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Nicholas SACKMAN (b. 1950)
Scorpio (1995)a [12:08]
Time-piece (1983, rev. 2002)b [8:40]
Cross hands (2002)c [10:02]
Koi (1999)d [13:13]
Sonata for Trombone and Piano (1986, rev. 1999)e [11:18]
Sextet for wind (2000)f [13:14]
Matthew Dickinson (percussion)a; Mervyn Cooke (piano)a; Fine Arts Brass Quintetb; Costas Fotopoulos piano)c; Carla Rees, Carolyn Hope, Jane Stevens, Emma Williams (flutes)d; Simon Hogg (trombone)e; Charles Matthew (piano)e; Carla Rees (flute)f; Helen Barker (oboe)f; Emily Sutcliffe (clarinet)f; John Barker (saxophone)f; Oliver Fitzgerald-Lombard (horn)f; Adam Treverton-Jones (bassoon)f
rec. Djanogly Concert Hall, University of Nottingham, September 2001 (Scorpio), July 2002 (Time-piece), August 2002 (Trombone Sonata) and December 2003 (Cross hands); and Holy Trinity Church, Weston, April 2002 (Koi, Sextet)
METIER MSV CD92049 [69:28]
While reviewing NMC’s recent recording of Meld for piano and brass (NMC D099 - see review), I complained about the scarcity of recordings of Sackman’s music. It must be said though that Metier have already recorded two substantial works of his, the Piano Sonata (MSV CD92008) and the Second String Quartet (MSV CD92016 - see review). For the sake of completeness, mention must also be made of a recording of Cecilia dances by the Hertfordshire County Youth Symphony Orchestra and of Ballo by the Luxembourg Sinfonietta.
Now comes this generous selection of contrasted chamber works written between 1983 and 2002. It fills some gaps in the composer’s hitherto sparse discography and considerably adds to our appreciation of his achievement.
Scorpio is a four-movement sonata for percussion and piano. The opening movement leads into a nocturnal slow movement followed by a lively Scherzo. The Finale reworks some material from the first movement and ends with a short coda re-visiting material from the slow movement.
The brass quintet Time-piece is the earliest work here, composed in 1983 for the Albany Brass Quintet and drastically revised in 2002; the final version heard here is little more than half of the length of the original. Moreover, the composer also realised that he had been over-ambitious and that the music was “too demanding for the players’ lungs and lips”. The revision “tries to ensure that the brightness of the ensemble is maintained whilst clarifying the melodic and harmonic features” (the composer’s words). Time-piece, too, is in three movements: the first opening with bright fanfares leading into a varied main section, a stately, almost static slow movement with a mysterious da lontano episode and a brief Scherzo. To round things off there’s a moto perpetuo of great verve. This is a most engaging, virtuosic and demanding piece.
The title of the piano piece Cross hands refers to “the arpeggiated material heard at the beginning played with the pianist’s hands crossing over each other”. The title gives an indication of the demanding and virtuosic writing displayed in this substantial work. Considerable dexterity is required as well as musicality.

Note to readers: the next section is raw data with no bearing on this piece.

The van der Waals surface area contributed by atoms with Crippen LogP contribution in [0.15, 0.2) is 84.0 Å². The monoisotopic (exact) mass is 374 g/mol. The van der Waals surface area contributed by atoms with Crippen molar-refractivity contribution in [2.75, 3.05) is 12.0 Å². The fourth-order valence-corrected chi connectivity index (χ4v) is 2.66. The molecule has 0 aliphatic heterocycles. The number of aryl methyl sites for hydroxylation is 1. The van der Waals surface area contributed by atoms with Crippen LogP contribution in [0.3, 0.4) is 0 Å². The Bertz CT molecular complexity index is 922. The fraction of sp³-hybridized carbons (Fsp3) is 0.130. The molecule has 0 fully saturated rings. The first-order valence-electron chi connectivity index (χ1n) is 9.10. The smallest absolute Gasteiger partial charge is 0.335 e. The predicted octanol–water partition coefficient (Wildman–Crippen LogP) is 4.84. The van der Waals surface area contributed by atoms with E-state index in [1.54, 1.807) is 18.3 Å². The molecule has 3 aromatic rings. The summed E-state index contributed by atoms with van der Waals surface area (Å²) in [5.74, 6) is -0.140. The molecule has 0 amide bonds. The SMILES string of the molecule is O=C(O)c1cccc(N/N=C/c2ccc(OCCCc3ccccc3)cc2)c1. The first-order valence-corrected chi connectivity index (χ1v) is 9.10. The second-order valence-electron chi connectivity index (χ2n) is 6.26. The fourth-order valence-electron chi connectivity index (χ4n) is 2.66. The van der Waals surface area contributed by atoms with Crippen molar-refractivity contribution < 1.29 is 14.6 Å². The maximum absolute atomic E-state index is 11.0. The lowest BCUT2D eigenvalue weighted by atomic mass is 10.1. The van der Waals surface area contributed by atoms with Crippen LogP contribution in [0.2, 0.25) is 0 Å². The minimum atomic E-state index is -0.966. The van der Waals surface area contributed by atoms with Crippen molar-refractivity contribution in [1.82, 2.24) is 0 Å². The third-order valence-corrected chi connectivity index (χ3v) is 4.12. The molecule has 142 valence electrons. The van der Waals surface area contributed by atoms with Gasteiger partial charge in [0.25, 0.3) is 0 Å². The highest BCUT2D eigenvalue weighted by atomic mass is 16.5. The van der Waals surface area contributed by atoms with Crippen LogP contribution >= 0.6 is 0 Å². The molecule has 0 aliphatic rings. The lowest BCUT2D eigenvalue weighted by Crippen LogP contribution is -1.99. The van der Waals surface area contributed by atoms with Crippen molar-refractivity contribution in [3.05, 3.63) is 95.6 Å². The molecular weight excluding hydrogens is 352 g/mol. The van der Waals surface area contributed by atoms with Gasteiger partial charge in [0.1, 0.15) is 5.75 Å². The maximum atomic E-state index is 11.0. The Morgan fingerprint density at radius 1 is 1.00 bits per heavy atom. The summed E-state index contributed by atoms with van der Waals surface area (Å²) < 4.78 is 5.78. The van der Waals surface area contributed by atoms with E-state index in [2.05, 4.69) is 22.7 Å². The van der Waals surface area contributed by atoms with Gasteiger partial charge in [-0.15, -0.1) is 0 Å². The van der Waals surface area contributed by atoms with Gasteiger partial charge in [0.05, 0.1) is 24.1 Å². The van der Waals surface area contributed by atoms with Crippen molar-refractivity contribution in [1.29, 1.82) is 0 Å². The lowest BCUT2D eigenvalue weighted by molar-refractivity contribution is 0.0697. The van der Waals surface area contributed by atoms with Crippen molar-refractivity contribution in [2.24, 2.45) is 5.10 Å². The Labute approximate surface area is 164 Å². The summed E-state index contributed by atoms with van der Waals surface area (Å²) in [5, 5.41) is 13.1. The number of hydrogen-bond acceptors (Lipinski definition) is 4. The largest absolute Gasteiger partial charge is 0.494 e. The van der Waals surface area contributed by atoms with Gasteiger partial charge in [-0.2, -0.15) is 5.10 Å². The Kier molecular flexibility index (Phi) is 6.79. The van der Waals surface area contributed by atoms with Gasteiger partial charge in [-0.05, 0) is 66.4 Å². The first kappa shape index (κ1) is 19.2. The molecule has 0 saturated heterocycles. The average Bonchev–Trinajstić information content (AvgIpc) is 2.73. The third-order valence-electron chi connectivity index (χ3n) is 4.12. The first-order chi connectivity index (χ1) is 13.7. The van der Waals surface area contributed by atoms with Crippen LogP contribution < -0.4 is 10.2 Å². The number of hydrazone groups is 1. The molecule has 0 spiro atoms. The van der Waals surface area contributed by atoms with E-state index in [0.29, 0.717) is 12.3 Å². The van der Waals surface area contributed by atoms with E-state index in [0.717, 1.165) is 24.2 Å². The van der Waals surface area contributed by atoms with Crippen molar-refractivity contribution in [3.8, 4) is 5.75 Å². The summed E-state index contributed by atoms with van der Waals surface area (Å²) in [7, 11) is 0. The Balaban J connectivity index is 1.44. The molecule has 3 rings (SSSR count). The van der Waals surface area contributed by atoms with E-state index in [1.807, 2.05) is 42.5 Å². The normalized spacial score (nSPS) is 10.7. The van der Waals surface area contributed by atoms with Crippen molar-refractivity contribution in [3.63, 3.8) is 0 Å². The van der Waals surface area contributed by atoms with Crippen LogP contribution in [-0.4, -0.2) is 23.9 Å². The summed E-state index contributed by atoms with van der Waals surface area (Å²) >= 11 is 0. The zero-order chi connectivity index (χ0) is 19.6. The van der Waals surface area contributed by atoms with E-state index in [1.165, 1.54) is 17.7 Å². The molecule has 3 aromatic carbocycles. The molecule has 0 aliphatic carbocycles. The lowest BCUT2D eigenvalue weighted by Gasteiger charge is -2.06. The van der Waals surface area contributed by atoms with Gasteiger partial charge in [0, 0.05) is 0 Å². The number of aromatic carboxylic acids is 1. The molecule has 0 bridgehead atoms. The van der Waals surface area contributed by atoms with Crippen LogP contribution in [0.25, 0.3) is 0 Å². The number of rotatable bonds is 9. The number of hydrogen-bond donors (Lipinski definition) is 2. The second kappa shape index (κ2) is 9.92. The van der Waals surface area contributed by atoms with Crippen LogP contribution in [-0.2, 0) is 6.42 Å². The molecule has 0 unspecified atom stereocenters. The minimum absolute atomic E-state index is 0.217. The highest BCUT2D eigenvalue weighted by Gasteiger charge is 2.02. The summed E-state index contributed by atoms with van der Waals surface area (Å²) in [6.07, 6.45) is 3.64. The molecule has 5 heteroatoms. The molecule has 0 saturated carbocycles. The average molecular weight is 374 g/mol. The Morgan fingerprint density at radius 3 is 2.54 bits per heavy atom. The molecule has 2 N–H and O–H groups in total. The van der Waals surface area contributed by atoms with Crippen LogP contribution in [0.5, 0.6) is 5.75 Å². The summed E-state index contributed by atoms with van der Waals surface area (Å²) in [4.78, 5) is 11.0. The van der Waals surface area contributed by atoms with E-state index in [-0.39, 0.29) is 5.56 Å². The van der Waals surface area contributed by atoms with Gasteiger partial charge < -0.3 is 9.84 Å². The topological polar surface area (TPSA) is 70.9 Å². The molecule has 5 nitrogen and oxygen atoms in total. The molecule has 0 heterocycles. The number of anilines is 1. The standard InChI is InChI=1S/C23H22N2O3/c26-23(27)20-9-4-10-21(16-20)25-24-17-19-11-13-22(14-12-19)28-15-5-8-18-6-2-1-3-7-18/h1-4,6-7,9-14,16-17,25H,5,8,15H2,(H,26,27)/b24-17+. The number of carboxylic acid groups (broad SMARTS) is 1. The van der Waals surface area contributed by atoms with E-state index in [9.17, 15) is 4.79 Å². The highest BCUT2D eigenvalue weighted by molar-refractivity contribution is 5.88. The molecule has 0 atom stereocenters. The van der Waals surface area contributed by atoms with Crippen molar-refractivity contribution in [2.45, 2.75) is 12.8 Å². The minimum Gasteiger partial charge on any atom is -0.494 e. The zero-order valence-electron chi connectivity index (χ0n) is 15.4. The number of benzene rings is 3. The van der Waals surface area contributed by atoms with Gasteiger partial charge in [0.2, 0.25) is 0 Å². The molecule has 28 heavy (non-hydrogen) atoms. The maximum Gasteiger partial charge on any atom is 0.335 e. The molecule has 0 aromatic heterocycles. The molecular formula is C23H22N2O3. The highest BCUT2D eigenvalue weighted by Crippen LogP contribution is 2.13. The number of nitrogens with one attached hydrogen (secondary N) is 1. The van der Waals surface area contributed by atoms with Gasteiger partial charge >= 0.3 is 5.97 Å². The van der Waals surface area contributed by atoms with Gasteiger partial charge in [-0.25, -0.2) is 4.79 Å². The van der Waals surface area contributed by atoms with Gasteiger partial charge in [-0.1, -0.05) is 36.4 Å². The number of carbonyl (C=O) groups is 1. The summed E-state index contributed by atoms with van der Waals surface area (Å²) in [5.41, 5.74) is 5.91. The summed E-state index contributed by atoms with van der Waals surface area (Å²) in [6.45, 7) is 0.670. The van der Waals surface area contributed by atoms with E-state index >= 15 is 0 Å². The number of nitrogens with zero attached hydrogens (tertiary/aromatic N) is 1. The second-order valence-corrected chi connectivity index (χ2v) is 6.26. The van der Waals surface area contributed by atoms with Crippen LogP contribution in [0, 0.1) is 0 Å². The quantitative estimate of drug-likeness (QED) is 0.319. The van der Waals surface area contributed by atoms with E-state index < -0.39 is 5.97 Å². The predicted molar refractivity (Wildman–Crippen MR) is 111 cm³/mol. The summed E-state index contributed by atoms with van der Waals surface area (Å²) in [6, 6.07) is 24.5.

The flute quartet Koi calls for four normal flutes, with two additional piccolos as well as two alto flutes and two bass flutes. The latter are humorously described as “strange beasts” by the composer. The entire flute family is used throughout the whole work. The flutes are regularly playing outside their accustomed colouristic boundaries, “their graceful way through the evocative gardens of cool sensuality”, as the composer has it. This does not mean that the players are to perform “tricks and gimmicks”. Far from that. On the whole, Koi is a really beautiful piece of music that deserves to be heard, especially when played with as much assurance and musicality as it is here.
The Trombone Sonata, another early work dating from 1986 and revised in 1999, is something of a rarity, although thanks to a number of brilliant trombone players, the repertoire is now regularly explored and enlarged. It is a compact sonata in three traditional movements. There’s a moderately fast opening, a slow song-like movement with a short central Scherzo subtly coloured by the judicious use of mutes, and a lively Finale.
The last work here, the Sextet for wind completed in 2000, is scored for the unusual combination of wind quintet and saxophone (soprano and alto). It may be the most classically structured work on this disc. It is a divertimento of sorts, quite entertaining and light-hearted throughout, with a lyrical slow movement - again with some more animated episodes. There is a short skittish Scherzo, not without some tongue-in-cheek irony, and a lively dance-like Finale. A colourful, attractive and instantly appealing work.
For all their diversity, all these works clearly come from the same pen; there is much stylistic coherence throughout. Moreover, none of them outstays its welcome, for each is perfectly proportioned and never outstretches its material.
Sackman’s music is not easily labelled. He steers clear of any current musical trends and fashions, and is happy to be himself. As such his music is uncompromisingly independent, always superbly crafted and often strongly expressive. These fine performances undoubtedly give Sackman’s music its due. Not to be missed.
Hubert Culot




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